Protecting Taxpayers from Incompetent and Unethical Return Preparer

Senate Finance Committee, Protecting Taxpayers from Incompetent and Unethical Return Preparer: (detailed coverage here):

      In search of an honest accountancy
      Were Napoleon Bonaparte alive today, he would surely call Britain a “nation of accountants” rather than a “nation of shopkeepers”. With around 330,000 professionally qualified accountants, the United Kingdom has more accountants than the combined total of lawyers, doctors, surgeons, engineers and architects. This vast social investment has failed to deliver good corporate governance, meaningful company accounts, or worthwhile audits. But it has produced a tide of sleaze and the destruction of tax revenues. Accountancy firms are a ripe case  for Ed Miliband’s quest for responsible capitalism.

      Newsweek:  How to Cheat on Your Taxes, by David Cay Johnston (Syracuse):
      There's never been a better time to cheat on your taxes. Or a better way.
      As millions of Americans rush to file their tax returns on time, trying to be ever-so-careful in hopes of avoiding an audit or, far worse, prosecution, they will find it instructive, and infuriating, to learn about Jerry Curnutt.
      Curnutt can show people how to cheat on their taxes and not get caught. His trick won't work if you are a wage earner, but those rich enough to invest in real estate partnerships have escaped paying billions of dollars in the past decade by using this technique.
      Now Curnutt's mission in life, at age 76, is to get states and the IRS to go after these cheats. ...
      [T]he tax-cheat ploy Curnutt uncovered is remarkably easy. On Form 1065, the one partnerships file, just leave Line 10 on Schedule K blank, or report a smaller figure than the real one.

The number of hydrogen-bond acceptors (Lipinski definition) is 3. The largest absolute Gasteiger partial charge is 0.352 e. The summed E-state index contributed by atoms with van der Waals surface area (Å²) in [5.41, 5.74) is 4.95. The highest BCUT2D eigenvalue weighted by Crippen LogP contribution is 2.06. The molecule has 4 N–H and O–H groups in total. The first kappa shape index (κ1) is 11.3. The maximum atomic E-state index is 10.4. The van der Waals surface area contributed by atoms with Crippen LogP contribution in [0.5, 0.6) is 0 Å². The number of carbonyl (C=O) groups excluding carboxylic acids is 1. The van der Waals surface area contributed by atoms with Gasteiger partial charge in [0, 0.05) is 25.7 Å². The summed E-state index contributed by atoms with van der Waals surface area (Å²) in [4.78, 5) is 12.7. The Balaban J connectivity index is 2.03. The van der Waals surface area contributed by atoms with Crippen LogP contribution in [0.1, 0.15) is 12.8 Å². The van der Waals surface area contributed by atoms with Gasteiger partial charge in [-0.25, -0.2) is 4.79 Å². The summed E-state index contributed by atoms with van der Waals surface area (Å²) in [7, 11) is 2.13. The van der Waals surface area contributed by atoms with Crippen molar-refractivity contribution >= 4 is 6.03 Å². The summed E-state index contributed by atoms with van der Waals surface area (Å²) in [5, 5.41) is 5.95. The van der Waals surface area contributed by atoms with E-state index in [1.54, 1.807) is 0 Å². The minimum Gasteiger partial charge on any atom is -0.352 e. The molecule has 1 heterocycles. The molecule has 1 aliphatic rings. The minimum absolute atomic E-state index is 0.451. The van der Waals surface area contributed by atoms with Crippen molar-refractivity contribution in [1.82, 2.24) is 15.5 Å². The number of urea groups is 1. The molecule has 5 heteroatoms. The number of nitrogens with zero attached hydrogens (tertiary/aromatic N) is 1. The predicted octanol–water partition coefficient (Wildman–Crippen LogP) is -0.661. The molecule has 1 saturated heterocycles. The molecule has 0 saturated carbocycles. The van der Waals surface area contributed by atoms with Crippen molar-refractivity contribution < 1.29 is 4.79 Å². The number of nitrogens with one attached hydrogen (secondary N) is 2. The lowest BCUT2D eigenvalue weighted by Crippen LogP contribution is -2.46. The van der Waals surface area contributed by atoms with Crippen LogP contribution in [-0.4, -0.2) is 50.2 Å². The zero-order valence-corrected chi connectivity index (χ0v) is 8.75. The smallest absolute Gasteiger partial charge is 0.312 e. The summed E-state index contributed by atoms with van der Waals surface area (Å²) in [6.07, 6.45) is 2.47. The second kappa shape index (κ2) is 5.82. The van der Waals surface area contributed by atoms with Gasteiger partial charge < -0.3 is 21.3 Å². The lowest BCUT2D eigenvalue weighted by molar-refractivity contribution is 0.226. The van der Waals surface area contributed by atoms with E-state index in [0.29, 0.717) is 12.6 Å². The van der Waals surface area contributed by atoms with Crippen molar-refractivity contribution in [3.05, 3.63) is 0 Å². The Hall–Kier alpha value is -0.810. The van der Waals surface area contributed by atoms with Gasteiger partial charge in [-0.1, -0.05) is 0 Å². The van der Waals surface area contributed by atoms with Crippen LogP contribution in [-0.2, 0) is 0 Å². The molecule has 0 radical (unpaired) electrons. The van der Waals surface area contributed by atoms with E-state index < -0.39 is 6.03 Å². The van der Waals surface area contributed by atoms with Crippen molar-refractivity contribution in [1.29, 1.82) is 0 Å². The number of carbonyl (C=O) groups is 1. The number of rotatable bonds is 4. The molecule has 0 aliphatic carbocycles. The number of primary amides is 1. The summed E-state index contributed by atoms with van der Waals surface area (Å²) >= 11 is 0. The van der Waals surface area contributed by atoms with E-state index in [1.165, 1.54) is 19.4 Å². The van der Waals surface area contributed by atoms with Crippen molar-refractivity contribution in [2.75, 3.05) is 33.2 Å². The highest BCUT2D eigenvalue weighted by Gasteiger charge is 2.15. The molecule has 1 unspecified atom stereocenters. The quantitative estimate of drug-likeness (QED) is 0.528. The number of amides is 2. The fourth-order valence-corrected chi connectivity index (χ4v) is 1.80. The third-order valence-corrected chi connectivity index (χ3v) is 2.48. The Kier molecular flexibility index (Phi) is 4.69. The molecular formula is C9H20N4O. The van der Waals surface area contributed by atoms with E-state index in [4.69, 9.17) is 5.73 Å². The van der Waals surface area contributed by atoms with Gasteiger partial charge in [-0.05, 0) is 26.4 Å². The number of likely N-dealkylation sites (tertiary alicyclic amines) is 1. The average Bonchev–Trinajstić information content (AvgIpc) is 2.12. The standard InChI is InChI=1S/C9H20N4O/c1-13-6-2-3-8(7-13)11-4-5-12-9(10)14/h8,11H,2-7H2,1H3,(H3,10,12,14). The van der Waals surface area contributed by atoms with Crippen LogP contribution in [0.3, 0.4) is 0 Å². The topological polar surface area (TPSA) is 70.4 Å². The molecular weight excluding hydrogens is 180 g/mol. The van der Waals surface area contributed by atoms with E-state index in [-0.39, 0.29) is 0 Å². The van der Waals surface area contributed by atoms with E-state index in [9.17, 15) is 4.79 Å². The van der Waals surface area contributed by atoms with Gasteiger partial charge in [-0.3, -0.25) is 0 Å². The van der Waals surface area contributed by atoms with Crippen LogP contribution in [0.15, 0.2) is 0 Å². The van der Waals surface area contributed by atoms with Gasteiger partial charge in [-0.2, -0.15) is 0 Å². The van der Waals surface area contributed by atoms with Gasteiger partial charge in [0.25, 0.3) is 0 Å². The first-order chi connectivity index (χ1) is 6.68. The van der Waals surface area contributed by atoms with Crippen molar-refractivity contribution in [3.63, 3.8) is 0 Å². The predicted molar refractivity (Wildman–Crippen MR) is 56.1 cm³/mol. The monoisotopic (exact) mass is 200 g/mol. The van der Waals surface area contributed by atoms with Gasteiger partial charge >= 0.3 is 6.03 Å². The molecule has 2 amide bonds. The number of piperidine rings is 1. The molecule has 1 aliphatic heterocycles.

Why does that one line go unnoticed when the IRS selects tax returns for audit? IRS software scans only for what it is told to look for. (Think of those Star Trek episodes in which the Enterprise scans a planet for life, detects none and then discovers life forms the scanners were not tuned to notice.)
      This week, news broke that the IRS effectively fails to audit massive partnerships, like hedge funds and private equity funds, even though corporations of the same size are under constant IRS audit. A short video, "Tax Analysts Video Examines Audit-Proof Businesses," explains how partnerships escape audits.
      Curnutt knows this because he is a tax detective. He retired from the Internal Revenue Service in 2000 as one of its top snoops, overseeing all investment partnerships. Using his desktop computer, Curnutt discovered a simple way to cheat that no one at the IRS had noticed. Call it Curnutt cheating.
      For his brilliant sleuthing, the IRS gave Curnutt commendations and multiple cash awards, each for about $1,000. It sent him around the country to conduct 64 training sessions so IRS auditors could learn how to efficiently spot these cheats. He also trained state tax auditors from California, Indiana, New Jersey and New York.

      Washington Post:  A Week Before Tax Day, IRS Misses Crucial Windows XP Deadline